Surfing champion apologises to Jewish community

Surfer Mick Fanning in action. Photo: AJN file

Surfer Mick Fanning in action. Photo: AJN file

JOSHUA LEVI

TWO-TIME world champion surfer Mick Fanning has apologised to the Jewish community for calling someone a ‘f***ing Jew’ after drinking too much at a private function.

Fanning called NSW Jewish Board of Deputies (JBD) chief executive Vic Alhadeff this week to personally apologise to the community after the comments were published in off-beat surfing magazine, Stab.

The eight-page article about Fanning featured the headline “Tales of a F***ing Jew” printed inside a Magen David.

Fanning, an ambassador for World Vision, was quoted in Stab after he met one of their journalists at a Rip Curl victory party after his second world surfing championship victory.

“He called me and apologised for what he readily acknowledged was inappropriate language,” Alhadeff said.

Fanning’s mother Elizabeth Osborne told The AJN this week her son has been extremely distressed about the situation.

“After he won the world title Rip Cup had a party at a house on the beach and that started about 3pm,‚Äù said Osborne, who also manages her son.

“Six hours later they had obviously been celebrating when the journalist was introduced to Mick, but Mick had always said he didn’t like how Stab magazine wrote off surfing.”

She said it was during the conversation with that journalist that the offending words were uttered.

“He called him a f***ing Jew and he knows it was inappropriate, but he was quite intoxicated and he is really upset and devastated that it happened.”

She said her son only realised he was speaking to a reporter the next day when he saw photos of the party showing the man holding a recording device.

Alhadeff said Fanning knew his words, spoken during what he thought was a private conversation, were wrong and “he has apologised without reservation”.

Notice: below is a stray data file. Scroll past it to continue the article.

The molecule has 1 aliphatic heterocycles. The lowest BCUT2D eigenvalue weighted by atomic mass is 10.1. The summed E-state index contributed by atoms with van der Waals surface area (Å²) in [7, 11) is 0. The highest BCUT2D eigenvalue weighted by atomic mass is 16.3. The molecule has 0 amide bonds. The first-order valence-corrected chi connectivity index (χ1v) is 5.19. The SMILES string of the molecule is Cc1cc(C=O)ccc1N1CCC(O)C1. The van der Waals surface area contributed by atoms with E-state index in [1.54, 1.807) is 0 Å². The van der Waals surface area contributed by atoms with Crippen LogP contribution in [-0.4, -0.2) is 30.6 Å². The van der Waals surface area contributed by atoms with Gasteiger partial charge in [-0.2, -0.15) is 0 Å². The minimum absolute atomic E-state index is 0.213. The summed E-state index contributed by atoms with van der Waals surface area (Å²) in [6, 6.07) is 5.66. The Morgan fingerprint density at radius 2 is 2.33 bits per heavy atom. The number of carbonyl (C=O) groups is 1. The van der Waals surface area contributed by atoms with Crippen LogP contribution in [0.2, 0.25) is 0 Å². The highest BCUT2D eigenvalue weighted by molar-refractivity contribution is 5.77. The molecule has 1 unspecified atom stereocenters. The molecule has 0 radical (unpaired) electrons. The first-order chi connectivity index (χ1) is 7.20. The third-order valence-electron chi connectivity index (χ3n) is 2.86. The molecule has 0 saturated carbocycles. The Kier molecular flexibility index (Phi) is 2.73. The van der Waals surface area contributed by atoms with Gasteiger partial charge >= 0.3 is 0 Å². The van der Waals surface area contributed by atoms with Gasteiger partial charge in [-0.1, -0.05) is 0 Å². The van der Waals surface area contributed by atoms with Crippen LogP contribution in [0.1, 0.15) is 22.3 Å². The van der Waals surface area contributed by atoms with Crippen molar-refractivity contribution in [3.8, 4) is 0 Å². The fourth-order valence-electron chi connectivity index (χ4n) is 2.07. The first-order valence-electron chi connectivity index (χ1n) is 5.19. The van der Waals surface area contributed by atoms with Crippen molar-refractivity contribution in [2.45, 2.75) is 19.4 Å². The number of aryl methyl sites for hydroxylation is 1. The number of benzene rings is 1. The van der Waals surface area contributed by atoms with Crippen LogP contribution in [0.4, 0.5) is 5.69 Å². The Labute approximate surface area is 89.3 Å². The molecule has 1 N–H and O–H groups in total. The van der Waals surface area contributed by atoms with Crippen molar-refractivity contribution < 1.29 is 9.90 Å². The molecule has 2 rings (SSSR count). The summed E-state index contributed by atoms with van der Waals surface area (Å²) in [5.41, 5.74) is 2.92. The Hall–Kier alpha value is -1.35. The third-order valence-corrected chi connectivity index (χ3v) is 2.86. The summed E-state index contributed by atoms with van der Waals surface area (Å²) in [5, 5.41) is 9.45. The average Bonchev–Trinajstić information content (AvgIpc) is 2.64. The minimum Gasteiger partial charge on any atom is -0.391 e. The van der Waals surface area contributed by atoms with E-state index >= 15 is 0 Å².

“But the magazine deliberately exploited and inflamed the situation by repeating Mr Fanning’s slur as a heading on eight pages,” the JBD CEO said.

“The message from this unfortunate saga is that such offensive language is never acceptable, and this has to be made loud and clear.”

In a statement issued last week, Fanning accepted responsibility for his words.

“I consider the article to be offensive and arguably designed to cause hurt and distress,” Fanning said, adding he had considered legal action against the magazine.

He said that before this exchange, he had not spoken with Stab reporters because he considered the magazine’s articles to be “racist and anti-Semitic”.

“I strongly object to views, statements and comments of that nature,” he said. “I acknowledge that my decision to use words that were inappropriate ‚Äì albeit in an attempt to be ironic, knowing they were of the type favoured by the magazine ‚Äì was misjudged and wrong.

“I don’t have or condone, any form of racist or, more particularly, anti-Semitic view,” the surfer said.

Fanning’s quotes are not the first time the Jewish community has complained about Stab magazine. Last month, it published part of Sacha Baron Cohen’s satirical song ‘Throw Jews Down The Well” on its website.

The AJN approached the editors of Stab for a reaction but they have not responded.

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